Although it’s definitely a topic for each and every day, shopping cart abandonment tends to become more of a thorn in a retailer’s side during the holiday season. Given that this time of year can be a significant portion of your year-round sales figures, shoppers who fill up a cart only to abandon it before completing the transaction are a particularly visible group that can seriously affect your bottom line.
How does one deal with those who abandon shopping carts prior to payment and finalization of the order? You can’t arrest them for stealing, as they aren’t actually going to profit from their filled and abandoned cart, although you may be able to “follow” them out of the store and remind them that they left items in a cart on your site in the hope that they may reconsider and return to complete the purchase at a later date. In fact, there are actually a lot of remedies at hand for trying to recapture that purchase intent. More important, however, is how to reduce the incidence of shopping cart abandonment as much as possible in the first place.
Although you can’t force people to complete a purchase, there are plenty of things you can do to make the purchase process easy and pleasant for shoppers that are directly related to the shopping cart system itself. With the holiday shopping season underway, a number of excellent posts on how to limit shopping cart abandonment have shown up online.
To start you off, here’s a post on How Shopping Cart Abandonment Affected CyberMonday and Black Friday, with some nice visuals showing what just happened with Black Friday and CyberMonday, how intent is different during this time of year, and the relationship between bargain seekers and cart abandonment.
Michael Gray of Graywolf has some detailed tips on how you can set up your product pages to help minimize shopping cart abandonment in his December 2nd post. Site architecture and URL structure are definite keys to making product pages work as effectively and efficiently as possible, and Michael’s post brings up important points.
Linda Bustos of Get Elastic wrote just prior to the Thanksgiving holiday about how to make your site into a one-stop shop for holiday shopping. Convincing a visitor that they can find all their holiday gifts in your shop not only will boost your average order value, but also will help reduce shopping cart abandonment by reducing the jumping between different sites looking for gifts for different individuals on their list. If you keep reminding visitors up to the point of purchase that you offer gift options for everyone, you provide continual opportunities for them to continue to add to their cart rather than abandon it when they remember they need to pick up something for Uncle Ebenezer.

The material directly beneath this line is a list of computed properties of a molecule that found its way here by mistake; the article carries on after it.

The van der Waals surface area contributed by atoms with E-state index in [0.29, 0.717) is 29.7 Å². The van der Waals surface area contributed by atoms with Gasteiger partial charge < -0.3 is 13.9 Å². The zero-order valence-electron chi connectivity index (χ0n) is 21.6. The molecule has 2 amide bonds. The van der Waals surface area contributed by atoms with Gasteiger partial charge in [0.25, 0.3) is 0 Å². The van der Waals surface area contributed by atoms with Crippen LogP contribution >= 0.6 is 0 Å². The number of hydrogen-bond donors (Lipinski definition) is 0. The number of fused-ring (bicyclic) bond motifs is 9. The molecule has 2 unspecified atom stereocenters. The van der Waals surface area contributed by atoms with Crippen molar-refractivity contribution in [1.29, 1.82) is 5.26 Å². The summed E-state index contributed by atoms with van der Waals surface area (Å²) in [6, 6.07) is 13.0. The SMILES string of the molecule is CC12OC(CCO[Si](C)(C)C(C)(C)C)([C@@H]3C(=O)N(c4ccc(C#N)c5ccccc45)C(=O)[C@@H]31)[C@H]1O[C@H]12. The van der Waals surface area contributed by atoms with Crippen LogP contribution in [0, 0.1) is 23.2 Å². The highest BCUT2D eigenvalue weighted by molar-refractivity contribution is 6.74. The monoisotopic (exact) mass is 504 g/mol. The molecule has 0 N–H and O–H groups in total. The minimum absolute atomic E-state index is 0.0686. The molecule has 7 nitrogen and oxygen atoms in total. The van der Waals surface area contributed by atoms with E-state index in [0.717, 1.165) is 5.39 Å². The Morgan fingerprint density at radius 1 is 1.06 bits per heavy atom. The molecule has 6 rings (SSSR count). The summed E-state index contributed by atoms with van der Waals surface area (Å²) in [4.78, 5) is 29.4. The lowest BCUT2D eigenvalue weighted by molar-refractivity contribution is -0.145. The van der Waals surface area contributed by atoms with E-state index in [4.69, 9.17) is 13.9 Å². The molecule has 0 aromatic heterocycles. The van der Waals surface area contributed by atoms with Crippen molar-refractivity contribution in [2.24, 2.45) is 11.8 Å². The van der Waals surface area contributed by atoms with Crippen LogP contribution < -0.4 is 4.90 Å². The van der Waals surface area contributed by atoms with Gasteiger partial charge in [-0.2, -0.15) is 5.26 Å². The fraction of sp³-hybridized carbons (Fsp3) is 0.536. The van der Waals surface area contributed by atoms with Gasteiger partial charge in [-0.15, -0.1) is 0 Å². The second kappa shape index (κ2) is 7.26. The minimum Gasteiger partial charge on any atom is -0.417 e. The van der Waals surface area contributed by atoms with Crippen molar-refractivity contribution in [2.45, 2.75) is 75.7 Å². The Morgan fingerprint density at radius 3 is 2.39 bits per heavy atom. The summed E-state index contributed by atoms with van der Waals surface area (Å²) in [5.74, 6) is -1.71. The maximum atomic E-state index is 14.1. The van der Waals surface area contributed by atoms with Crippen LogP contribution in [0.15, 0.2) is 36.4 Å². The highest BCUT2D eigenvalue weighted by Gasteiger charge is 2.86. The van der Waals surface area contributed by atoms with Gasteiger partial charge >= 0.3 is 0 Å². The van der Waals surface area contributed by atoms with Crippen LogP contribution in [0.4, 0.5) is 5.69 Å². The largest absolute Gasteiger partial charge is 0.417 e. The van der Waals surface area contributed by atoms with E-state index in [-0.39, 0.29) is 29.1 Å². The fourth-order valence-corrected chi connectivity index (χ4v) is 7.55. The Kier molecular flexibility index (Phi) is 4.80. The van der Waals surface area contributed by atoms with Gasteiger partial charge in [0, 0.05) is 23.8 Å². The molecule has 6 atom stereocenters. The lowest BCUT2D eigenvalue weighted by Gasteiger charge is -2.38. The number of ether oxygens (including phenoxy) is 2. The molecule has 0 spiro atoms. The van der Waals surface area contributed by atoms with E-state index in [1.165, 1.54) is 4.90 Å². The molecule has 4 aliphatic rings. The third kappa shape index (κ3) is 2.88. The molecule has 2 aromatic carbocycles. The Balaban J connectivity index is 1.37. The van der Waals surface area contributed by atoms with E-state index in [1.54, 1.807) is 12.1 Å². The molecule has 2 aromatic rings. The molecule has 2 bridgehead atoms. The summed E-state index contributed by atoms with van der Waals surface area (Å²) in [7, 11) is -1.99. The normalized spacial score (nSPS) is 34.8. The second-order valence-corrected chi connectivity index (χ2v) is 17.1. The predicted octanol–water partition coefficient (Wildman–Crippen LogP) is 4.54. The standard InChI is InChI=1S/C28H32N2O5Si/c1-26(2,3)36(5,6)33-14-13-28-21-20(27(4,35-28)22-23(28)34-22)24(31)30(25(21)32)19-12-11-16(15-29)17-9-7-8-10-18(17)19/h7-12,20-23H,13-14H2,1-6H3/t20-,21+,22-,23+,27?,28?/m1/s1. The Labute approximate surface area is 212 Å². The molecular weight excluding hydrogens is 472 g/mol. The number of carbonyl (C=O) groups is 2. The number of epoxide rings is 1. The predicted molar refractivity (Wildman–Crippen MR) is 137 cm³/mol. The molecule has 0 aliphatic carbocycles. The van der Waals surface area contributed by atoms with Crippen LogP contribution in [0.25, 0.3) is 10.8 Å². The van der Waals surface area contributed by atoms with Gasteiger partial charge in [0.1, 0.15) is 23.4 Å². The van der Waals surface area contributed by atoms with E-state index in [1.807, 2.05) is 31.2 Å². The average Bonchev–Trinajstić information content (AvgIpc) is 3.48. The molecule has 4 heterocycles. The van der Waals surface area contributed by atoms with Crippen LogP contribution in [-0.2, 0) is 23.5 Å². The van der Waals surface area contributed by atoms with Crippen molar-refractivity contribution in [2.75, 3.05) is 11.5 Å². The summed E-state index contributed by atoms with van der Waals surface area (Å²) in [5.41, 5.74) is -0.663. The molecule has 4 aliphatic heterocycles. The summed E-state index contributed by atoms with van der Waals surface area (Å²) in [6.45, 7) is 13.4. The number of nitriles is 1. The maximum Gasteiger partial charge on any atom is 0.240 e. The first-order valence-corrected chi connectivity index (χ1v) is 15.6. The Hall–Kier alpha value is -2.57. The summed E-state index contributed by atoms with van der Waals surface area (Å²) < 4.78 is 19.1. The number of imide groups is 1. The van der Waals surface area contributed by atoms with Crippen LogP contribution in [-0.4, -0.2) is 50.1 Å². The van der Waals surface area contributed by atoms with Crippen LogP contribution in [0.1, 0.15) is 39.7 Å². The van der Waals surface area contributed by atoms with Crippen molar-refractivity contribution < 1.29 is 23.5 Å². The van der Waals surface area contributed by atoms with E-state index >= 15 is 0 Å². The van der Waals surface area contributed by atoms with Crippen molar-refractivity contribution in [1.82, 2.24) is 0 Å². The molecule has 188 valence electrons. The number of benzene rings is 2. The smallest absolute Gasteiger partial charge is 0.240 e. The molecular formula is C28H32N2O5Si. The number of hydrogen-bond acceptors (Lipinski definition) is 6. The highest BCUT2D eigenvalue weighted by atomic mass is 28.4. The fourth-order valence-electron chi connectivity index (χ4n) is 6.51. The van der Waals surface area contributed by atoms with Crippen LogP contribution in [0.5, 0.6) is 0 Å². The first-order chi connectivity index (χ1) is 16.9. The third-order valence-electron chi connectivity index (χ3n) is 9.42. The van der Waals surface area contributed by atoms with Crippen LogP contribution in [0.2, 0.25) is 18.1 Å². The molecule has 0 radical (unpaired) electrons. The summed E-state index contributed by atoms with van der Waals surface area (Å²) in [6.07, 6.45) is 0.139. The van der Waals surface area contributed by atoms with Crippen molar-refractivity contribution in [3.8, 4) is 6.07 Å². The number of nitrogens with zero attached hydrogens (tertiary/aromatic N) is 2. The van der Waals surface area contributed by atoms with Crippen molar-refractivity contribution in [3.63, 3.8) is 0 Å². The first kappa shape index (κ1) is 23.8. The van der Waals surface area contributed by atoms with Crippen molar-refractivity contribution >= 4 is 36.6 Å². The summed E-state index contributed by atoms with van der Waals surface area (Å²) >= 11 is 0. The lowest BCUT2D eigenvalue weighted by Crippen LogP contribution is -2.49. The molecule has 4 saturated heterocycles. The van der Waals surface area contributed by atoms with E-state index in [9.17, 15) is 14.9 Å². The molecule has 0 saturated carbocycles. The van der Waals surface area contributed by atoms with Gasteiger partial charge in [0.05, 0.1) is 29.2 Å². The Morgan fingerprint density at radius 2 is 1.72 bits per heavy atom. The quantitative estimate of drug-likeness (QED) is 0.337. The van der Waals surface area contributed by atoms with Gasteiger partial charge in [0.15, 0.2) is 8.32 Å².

Brendan Regan of GrokDotCom wrote earlier in November about Shopping Cart Optimization: Canned Vs. Custom, with insights into the age-old argument between using an out-of-the-box shopping cart system versus one that has been customized for your products and business, and reiterating the importance of SEO for whatever system you use.
Finally, BizReport.com reminded all of us that one dominant reason for shopping cart abandonment is concern about security issues on the part of the shopper. Even if a shopper really wants to purchase your product, if they are at all worried about the security of the transaction they are about to initiate, they are likely to abandon their cart. Reassuring about security is usually a quick and easy fix that pays off big time.
As the holiday shopping season builds into full swing in the next couple of weeks, watch your rate of shopping cart abandonment, make whatever changes you can to attempt to decrease it, and take notes for how to change your system in the upcoming weeks so that by next holiday season, you will have tightened up your purchase process to limit the incidence of shopping cart abandonment.